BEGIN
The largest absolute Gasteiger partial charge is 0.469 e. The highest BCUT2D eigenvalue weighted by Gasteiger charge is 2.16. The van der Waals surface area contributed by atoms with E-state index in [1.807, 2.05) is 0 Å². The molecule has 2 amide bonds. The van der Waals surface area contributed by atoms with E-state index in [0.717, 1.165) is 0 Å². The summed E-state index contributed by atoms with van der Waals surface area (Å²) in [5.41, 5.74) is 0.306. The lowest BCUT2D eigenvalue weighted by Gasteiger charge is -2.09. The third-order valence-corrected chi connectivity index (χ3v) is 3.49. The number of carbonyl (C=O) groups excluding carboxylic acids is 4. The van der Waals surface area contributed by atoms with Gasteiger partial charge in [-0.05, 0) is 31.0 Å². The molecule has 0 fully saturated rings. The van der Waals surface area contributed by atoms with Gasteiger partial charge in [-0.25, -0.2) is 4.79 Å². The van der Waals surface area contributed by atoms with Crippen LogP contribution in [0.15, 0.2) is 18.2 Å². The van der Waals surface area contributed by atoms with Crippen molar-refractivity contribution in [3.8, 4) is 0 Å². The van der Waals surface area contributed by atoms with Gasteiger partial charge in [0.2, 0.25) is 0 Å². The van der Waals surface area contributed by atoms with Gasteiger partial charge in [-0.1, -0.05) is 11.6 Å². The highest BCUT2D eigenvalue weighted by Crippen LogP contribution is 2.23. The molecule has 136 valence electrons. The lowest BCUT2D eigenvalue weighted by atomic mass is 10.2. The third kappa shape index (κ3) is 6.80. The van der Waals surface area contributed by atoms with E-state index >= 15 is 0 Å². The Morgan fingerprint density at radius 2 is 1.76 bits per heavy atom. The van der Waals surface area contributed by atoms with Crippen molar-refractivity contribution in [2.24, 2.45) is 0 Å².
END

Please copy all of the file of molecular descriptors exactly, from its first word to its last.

The largest absolute Gasteiger partial charge is 0.469 e. The highest BCUT2D eigenvalue weighted by Gasteiger charge is 2.16. The van der Waals surface area contributed by atoms with E-state index in [1.807, 2.05) is 0 Å². The molecule has 2 amide bonds. The van der Waals surface area contributed by atoms with E-state index in [0.717, 1.165) is 0 Å². The summed E-state index contributed by atoms with van der Waals surface area (Å²) in [5.41, 5.74) is 0.306. The lowest BCUT2D eigenvalue weighted by Gasteiger charge is -2.09. The third-order valence-corrected chi connectivity index (χ3v) is 3.49. The number of carbonyl (C=O) groups excluding carboxylic acids is 4. The van der Waals surface area contributed by atoms with Gasteiger partial charge in [-0.05, 0) is 31.0 Å². The molecule has 0 fully saturated rings. The van der Waals surface area contributed by atoms with Gasteiger partial charge in [-0.25, -0.2) is 4.79 Å². The van der Waals surface area contributed by atoms with Crippen LogP contribution in [0.15, 0.2) is 18.2 Å². The van der Waals surface area contributed by atoms with Crippen molar-refractivity contribution in [3.8, 4) is 0 Å². The van der Waals surface area contributed by atoms with Gasteiger partial charge in [0.2, 0.25) is 0 Å². The van der Waals surface area contributed by atoms with Gasteiger partial charge in [-0.1, -0.05) is 11.6 Å². The highest BCUT2D eigenvalue weighted by Crippen LogP contribution is 2.23. The molecule has 136 valence electrons. The lowest BCUT2D eigenvalue weighted by atomic mass is 10.2. The third kappa shape index (κ3) is 6.80. The van der Waals surface area contributed by atoms with E-state index >= 15 is 0 Å². The Morgan fingerprint density at radius 2 is 1.76 bits per heavy atom. The van der Waals surface area contributed by atoms with Crippen molar-refractivity contribution in [2.24, 2.45) is 0 Å².